Kathia, the owner's wife at Lookout Lodge, participates in a local turtle conservation project. Guests who choose to rise at 5:30 am may accompany her in checking on the nests of the olive Ridley turtles that nest along the high water mark. In November and early December, she notes where turtles have come up the beach during the night to lay eggs. The mother turtles two distinctive parallel tracks up the beach, and the sand is slightly disturbed where they have dug. Kathia places an iron grill over the spot to protect it from marauding dogs or coatis.
Each nest contains about a hundred round, leathery eggs that are about 3 cm in diameter. Some weeks later, the eggs hatch. First the sand settles a little as the eggs crack open, and then during the night the baby turtles work their way out of the nest and struggle down to the water's edge. Some never hatch, and others get snapped up by hawks on the way to the water; others drown in the surf.
The last two mornings, I went with Kathia. She digs up nests where the eggs have successfully hatched during the night so she can take a census. In the first one we dug up, we found 97 empty egg shells and three that never hatched. Other times the whole nest is ruined. This morning David and Damian came along, and they found one nest where the strongest turtles had almost reached the air. We dug out 120 babies and carried them home along the beach in a hat and Kathia's purse. We kept them in a bucket during breakfast, letting them gain strength. Then the whole lodge traipsed down to the beach to see them off.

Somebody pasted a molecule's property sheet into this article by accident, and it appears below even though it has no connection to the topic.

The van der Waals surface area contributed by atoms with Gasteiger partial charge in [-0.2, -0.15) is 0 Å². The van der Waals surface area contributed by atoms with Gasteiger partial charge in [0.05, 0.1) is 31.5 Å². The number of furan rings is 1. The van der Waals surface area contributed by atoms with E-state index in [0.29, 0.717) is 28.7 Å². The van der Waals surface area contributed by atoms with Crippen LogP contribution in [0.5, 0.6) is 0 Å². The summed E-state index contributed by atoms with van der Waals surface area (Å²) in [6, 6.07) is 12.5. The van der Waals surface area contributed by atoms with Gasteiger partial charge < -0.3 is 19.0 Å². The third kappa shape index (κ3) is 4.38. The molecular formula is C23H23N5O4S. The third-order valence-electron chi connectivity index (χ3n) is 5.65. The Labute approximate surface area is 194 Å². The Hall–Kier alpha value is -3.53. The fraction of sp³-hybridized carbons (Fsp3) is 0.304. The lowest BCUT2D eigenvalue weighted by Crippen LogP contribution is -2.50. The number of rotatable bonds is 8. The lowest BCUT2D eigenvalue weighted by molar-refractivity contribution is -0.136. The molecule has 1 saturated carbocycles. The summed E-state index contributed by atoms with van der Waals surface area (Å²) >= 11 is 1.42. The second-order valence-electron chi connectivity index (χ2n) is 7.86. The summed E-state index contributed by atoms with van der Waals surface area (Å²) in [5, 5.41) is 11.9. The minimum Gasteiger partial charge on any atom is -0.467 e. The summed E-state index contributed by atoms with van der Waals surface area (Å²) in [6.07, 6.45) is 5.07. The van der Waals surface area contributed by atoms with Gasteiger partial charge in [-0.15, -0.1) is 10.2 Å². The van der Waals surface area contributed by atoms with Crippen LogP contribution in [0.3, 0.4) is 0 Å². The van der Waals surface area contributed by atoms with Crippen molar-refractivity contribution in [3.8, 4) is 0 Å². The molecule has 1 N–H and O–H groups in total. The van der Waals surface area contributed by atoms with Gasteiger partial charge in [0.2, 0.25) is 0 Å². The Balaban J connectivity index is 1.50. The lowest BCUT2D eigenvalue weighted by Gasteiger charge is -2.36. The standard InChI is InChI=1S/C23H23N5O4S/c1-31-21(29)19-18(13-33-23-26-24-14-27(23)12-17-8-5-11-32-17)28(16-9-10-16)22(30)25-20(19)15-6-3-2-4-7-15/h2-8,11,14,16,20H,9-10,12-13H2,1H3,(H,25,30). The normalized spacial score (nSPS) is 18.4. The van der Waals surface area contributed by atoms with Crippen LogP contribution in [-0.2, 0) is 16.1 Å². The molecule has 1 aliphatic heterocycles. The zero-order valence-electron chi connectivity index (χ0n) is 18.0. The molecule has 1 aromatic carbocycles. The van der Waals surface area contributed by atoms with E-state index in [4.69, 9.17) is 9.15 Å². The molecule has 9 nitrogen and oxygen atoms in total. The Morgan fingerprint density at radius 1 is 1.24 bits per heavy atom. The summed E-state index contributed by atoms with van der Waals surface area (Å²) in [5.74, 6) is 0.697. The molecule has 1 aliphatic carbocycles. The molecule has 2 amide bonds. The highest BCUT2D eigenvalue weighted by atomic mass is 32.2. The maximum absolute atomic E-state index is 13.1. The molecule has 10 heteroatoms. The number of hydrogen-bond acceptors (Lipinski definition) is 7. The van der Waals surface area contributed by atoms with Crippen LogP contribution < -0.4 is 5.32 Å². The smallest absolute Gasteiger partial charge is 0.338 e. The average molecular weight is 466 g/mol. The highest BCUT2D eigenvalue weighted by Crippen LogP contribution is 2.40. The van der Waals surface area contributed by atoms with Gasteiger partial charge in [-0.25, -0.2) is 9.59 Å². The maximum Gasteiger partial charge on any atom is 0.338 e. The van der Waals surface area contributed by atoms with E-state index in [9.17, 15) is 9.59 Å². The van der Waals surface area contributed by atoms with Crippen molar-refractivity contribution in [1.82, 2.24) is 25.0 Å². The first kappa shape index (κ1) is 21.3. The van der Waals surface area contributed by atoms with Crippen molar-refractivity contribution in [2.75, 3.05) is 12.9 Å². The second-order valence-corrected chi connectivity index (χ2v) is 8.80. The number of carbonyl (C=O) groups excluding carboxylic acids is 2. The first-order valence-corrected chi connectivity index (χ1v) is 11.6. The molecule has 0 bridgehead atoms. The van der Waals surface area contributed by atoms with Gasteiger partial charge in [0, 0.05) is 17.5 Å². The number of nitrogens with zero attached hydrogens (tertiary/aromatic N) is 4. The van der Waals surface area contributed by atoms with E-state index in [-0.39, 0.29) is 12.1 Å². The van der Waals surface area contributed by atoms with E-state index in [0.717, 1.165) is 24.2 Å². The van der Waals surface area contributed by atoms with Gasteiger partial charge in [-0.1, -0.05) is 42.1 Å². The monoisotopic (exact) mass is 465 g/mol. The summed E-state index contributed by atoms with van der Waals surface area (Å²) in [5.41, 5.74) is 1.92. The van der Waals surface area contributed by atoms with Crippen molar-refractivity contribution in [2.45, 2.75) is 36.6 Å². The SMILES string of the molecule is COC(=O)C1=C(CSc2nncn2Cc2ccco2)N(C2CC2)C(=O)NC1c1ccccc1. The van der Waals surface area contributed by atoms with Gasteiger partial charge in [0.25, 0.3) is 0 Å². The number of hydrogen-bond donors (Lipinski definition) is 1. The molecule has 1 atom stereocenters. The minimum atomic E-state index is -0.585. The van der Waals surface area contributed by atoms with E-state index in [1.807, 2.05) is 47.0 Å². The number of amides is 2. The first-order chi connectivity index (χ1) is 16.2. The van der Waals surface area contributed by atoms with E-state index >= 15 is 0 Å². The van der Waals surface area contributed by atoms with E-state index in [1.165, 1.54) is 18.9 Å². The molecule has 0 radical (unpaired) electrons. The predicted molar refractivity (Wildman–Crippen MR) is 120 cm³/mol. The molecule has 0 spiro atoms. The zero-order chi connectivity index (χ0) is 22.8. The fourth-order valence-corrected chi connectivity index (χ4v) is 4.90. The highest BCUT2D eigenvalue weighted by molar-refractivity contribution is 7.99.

We upended the buckets and let the babies begin their long trek. One hundred twenty baby turtles, all the color of the dark volcanic sand, all the same size, managed to orient themselves toward the sea and paddle laboriously across the sand. At first, they paused to rest every three or four steps. Later, they walked longer. The little kids selected favorites and cheered them on. The babies passed the smooth sand and reached pebbles as big as they were. Tottering, sometimes falling upside down, they waved their flippers and struggled on.
Then, just when it seemed as if their journey was done, waves caught them and threw them tumbling back up the beach. Again and again they almost reached their goal only to be slapped back. Exhausted, they righted themselves and tried again.
By the time we left Lookout Inn, most of the turtles had somehow made it and disappeared into the waves. Only about twenty were still plowing onward, trying again, not giving up. What a metaphor for every kind of earthly endeavor!